South Africa and Africa as a whole stand to benefit from this. Our country is well-positioned to take advantage of certain opportunities, provided that support such as risk appropriate financing, funding and regulatory enablers is made available by government.

10. A better Africa and a better World

In pursuit of the African agenda of building a stable, secure and peaceful Africa, South Africa will continue to support South Sudan on post-conflict reconstruction and development efforts, especially in establishing strong and resilient institutions to anchor democratic governance, peace, security and stability.

We are aware that the leaders in South Sudan have much work to do in the coming months of the transitional period as they draft the permanent constitution and prepare for democratic elections.

At the centre of the mandate of this unity government, is to ensure that the process of national reconciliation and healing is realised through restoration of permanent and sustainable peace, security and stability in South Sudan.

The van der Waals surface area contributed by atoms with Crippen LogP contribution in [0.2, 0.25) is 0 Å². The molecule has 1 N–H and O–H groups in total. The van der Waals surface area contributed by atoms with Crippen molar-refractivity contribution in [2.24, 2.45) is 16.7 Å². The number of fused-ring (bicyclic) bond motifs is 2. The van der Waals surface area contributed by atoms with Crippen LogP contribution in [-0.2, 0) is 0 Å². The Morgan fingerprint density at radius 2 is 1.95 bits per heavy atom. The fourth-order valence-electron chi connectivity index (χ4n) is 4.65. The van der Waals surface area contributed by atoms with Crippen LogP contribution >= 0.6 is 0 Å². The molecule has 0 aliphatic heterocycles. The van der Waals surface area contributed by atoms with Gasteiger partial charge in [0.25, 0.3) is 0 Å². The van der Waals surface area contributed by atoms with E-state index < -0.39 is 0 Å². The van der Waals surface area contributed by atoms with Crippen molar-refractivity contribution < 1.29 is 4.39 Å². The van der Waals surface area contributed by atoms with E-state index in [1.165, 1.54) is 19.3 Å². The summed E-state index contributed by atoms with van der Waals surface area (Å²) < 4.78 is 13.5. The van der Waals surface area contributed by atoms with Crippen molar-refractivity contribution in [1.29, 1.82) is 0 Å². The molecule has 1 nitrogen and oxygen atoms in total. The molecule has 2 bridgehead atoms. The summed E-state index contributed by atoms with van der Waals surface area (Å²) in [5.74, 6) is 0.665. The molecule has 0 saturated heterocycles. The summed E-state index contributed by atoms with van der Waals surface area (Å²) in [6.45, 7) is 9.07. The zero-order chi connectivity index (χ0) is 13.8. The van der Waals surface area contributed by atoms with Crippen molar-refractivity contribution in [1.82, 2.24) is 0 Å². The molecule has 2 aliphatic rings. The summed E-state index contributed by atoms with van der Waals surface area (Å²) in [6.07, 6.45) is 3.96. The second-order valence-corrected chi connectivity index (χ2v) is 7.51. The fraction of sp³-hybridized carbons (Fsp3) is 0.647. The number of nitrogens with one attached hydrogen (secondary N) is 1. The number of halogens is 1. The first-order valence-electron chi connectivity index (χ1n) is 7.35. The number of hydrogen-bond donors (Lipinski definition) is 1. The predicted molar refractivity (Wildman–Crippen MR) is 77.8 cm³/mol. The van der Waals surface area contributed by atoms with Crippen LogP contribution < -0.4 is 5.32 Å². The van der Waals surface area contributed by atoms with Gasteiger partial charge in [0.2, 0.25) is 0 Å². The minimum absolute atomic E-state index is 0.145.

11. Conclusion

Honourable Speaker,

We must never forget that the people are the authors of their own history and they determine their destiny. The struggle was for the people and by the people. We should never forget the role played by military veterans in the attainment and preservation of our democracy. As a country, we should afford them the dignity that is equal to their service.

Even though time has its own limits, there is no limit to serving our people. Let us take our responsibility with precision and with great resolve that the road ahead might be winding and long but we will reach the desired destination of building a South Africa of our dreams.

Acting alone as individuals, our powers are limited but as long as we are united as one, there is no mountain our nation cannot climb or river difficult to cross or overcome. The allocated budget will assist the Presidency in fulfilling the mandate of coordinating the government effort towards accelerating socio-economic transformation in our society.

I take this opportunity to thank the President, my colleagues in Cabinet and all representatives of the people in this 6th Parliament.